Herbert’s return as knight for Montgomeryshire in 1597, only a few weeks after the death of Arthur Price, signified the resumption of the Herberts’ domination of county politics. The only likely alternative as MP was Herbert’s fourth cousin (Sir) Edward Herbert* of Montgomery, who replaced him at the next election. In 1604 Sir William, seeking election to co-ordinate opposition to Vernon’s estate bill, was returned for the shire once again. Sir Edward, who voluntarily assigned his interest in the Montgomeryshire seat to his cousin, spent much of the next 20 years abroad as a soldier and a diplomat, leaving Sir William to represent the shire throughout the period. For all his local status, Herbert accomplished little in the first Jacobean Parliament beyond blocking Vernon’s bill: he was named to four bill committees and ordered to attend two conferences with the Lords, and on 29 Nov. 1606 he was added to the committee preparing for a conference over the Instrument of Union.15

At the start of the Addled Parliament Herbert was named to the important committee investigating the ‘undertakers’ who were alleged to have offered to manage the Commons for the Crown (13 Apr. 1614). A month later there were complaints that he had accused the committee chairman, Sir Roger Owen, of partiality. He held a longstanding grievance against Owen, who had supported Vernon over the Powis lordship dispute, and one diarist noted that Herbert,

being a man of an haughty spirit, rose up and accused himself and confessed that he told him [Owen] that he dealt partial in his judgment and moreover professed that he should love him the worse for that business so long as he knew him. Whereupon he [Herbert] made his recantation openly for those words and ... went out [of the House] voluntarily.

This act of contrition proved just sufficient to save Herbert from expulsion.16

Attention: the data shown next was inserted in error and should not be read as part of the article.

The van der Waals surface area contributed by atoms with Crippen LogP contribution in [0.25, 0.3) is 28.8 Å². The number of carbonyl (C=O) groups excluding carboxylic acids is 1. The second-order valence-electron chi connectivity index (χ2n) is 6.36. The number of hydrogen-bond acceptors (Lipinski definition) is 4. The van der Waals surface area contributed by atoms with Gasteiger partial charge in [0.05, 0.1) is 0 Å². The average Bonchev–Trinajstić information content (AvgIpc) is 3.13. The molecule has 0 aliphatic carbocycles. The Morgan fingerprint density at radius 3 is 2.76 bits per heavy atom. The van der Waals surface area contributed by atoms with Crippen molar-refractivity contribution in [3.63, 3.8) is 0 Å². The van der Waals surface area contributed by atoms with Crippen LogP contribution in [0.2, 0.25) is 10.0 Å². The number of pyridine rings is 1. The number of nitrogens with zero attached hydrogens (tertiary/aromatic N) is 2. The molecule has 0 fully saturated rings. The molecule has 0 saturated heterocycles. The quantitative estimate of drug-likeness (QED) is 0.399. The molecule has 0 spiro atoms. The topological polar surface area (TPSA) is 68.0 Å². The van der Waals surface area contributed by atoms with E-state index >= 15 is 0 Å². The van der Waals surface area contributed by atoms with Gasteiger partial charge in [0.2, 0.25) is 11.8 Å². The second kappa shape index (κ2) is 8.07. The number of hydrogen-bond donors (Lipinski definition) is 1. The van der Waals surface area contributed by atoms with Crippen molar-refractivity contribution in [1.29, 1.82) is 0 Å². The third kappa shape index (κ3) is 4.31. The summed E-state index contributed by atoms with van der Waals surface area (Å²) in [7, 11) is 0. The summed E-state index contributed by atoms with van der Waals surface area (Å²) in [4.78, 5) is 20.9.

Although a fixture at the Jacobean Court, Herbert maintained a low political profile during the first half of the reign, perhaps the price he paid for his strong Catholic connections in the aftermath of the Gunpowder Plot: his mother was a notorious recusant, as was his wife, a sister of the 9th Earl of Northumberland.17 Yet Herbert’s strongest links at Court were with his first cousins William, 3rd Earl of Pembroke and Philip [Herbert*], earl of Montgomery. Until the birth of Montgomery’s fourth son Philip† in 1621, Herbert was heir presumptive to his cousins’ estates, and his interests remained inseparable from theirs until well into the 1630s. Pembroke, lord chamberlain from 1615, doubtless procured Herbert’s appointment as a gentleman of the Privy Chamber, while in 1623 the earl underwrote the marriage settlement between Herbert’s son Sir Percy* and the elder daughter of the London financier Sir William Craven, which yielded a prodigious dowry of nearly £30,000.18

Herbert’s significance in Parliament during the 1620s owed much to his links with Pembroke, but he never aspired to the stature of the earl’s regular parliamentary mouthpiece, Sir Benjamin Rudyard. Pembroke had been one of the original backers of George Villiers, marquess (and later duke) of Buckingham, but by 1621 he was willing to see the wings of the now over-mighty favourite clipped. Herbert therefore added his voice to the clamour raised in Parliament against monopolists, most of whom were linked to the Villiers clan. In a debate of 6 Mar. on the gold and silver thread patent he urged an enquiry as to the origins of the bullion used by threadmakers. Two days later, the Commons’ rehearsal of the charges against the patentee (Sir) Giles Mompesson*, was terminated by Speaker Richardson, who left the House without warning, unsettling those who were to deliver the charges to the Lords a few hours later. On the following morning Herbert chided the Speaker `that he was required by the greatest voice of the House to sit still. That he must respect the meanest, as well as those about the chair [i.e. Privy Councillors]’. On 21 Mar. (Sir) Robert Lloyd*, whose patent for engrossing of wills had come under attack, protested that he was not the original promoter of the project; Herbert refuted this claim, and, for good measure, added that he had heard the king himself ‘more inveigh against this patent than ever [he] did against any other’. Yet Lloyd was not the only courtier to benefit from monopolies: when Herbert was linked with Sir Robert Mansell’s* glass patent, he sheepishly explained that he had acquired his share as settlement for a debt.19